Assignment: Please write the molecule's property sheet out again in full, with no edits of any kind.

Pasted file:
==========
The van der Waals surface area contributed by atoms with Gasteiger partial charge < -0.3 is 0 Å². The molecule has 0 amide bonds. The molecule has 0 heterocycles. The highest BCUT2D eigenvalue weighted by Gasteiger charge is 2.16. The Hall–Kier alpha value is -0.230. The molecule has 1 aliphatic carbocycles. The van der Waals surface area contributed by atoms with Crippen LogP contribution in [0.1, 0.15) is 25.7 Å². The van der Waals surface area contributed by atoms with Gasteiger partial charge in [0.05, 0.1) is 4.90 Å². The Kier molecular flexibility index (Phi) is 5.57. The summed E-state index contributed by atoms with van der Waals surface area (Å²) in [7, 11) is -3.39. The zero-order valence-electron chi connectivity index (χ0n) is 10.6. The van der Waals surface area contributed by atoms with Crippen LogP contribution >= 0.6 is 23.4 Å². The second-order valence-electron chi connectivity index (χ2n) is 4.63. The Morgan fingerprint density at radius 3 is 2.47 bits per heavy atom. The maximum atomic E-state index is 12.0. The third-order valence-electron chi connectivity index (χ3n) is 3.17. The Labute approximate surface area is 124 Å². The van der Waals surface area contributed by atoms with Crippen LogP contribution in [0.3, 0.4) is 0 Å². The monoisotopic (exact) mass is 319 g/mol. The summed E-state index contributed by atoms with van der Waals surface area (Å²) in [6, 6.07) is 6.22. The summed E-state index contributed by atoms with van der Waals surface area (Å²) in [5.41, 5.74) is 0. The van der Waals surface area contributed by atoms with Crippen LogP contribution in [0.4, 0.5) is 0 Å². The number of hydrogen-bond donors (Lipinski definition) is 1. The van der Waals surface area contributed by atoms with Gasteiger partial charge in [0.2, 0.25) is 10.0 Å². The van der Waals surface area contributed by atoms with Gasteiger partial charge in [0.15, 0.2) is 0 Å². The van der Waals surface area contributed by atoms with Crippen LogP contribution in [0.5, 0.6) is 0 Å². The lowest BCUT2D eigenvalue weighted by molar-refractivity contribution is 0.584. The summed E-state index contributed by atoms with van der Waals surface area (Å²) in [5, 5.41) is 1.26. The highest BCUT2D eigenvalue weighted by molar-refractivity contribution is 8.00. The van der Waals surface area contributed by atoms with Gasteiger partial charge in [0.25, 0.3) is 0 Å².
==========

The van der Waals surface area contributed by atoms with Gasteiger partial charge < -0.3 is 0 Å². The molecule has 0 amide bonds. The molecule has 0 heterocycles. The highest BCUT2D eigenvalue weighted by Gasteiger charge is 2.16. The Hall–Kier alpha value is -0.230. The molecule has 1 aliphatic carbocycles. The van der Waals surface area contributed by atoms with Crippen LogP contribution in [0.1, 0.15) is 25.7 Å². The van der Waals surface area contributed by atoms with Gasteiger partial charge in [0.05, 0.1) is 4.90 Å². The Kier molecular flexibility index (Phi) is 5.57. The summed E-state index contributed by atoms with van der Waals surface area (Å²) in [7, 11) is -3.39. The zero-order valence-electron chi connectivity index (χ0n) is 10.6. The van der Waals surface area contributed by atoms with Crippen LogP contribution >= 0.6 is 23.4 Å². The second-order valence-electron chi connectivity index (χ2n) is 4.63. The Morgan fingerprint density at radius 3 is 2.47 bits per heavy atom. The maximum atomic E-state index is 12.0. The third-order valence-electron chi connectivity index (χ3n) is 3.17. The Labute approximate surface area is 124 Å². The van der Waals surface area contributed by atoms with Crippen LogP contribution in [0.3, 0.4) is 0 Å². The monoisotopic (exact) mass is 319 g/mol. The summed E-state index contributed by atoms with van der Waals surface area (Å²) in [6, 6.07) is 6.22. The summed E-state index contributed by atoms with van der Waals surface area (Å²) in [5.41, 5.74) is 0. The van der Waals surface area contributed by atoms with Crippen LogP contribution in [0.4, 0.5) is 0 Å². The number of hydrogen-bond donors (Lipinski definition) is 1. The van der Waals surface area contributed by atoms with Gasteiger partial charge in [0.2, 0.25) is 10.0 Å². The van der Waals surface area contributed by atoms with Gasteiger partial charge in [0.15, 0.2) is 0 Å². The van der Waals surface area contributed by atoms with Crippen LogP contribution in [0.5, 0.6) is 0 Å². The lowest BCUT2D eigenvalue weighted by molar-refractivity contribution is 0.584. The summed E-state index contributed by atoms with van der Waals surface area (Å²) in [5, 5.41) is 1.26. The highest BCUT2D eigenvalue weighted by molar-refractivity contribution is 8.00. The van der Waals surface area contributed by atoms with Gasteiger partial charge in [0.25, 0.3) is 0 Å².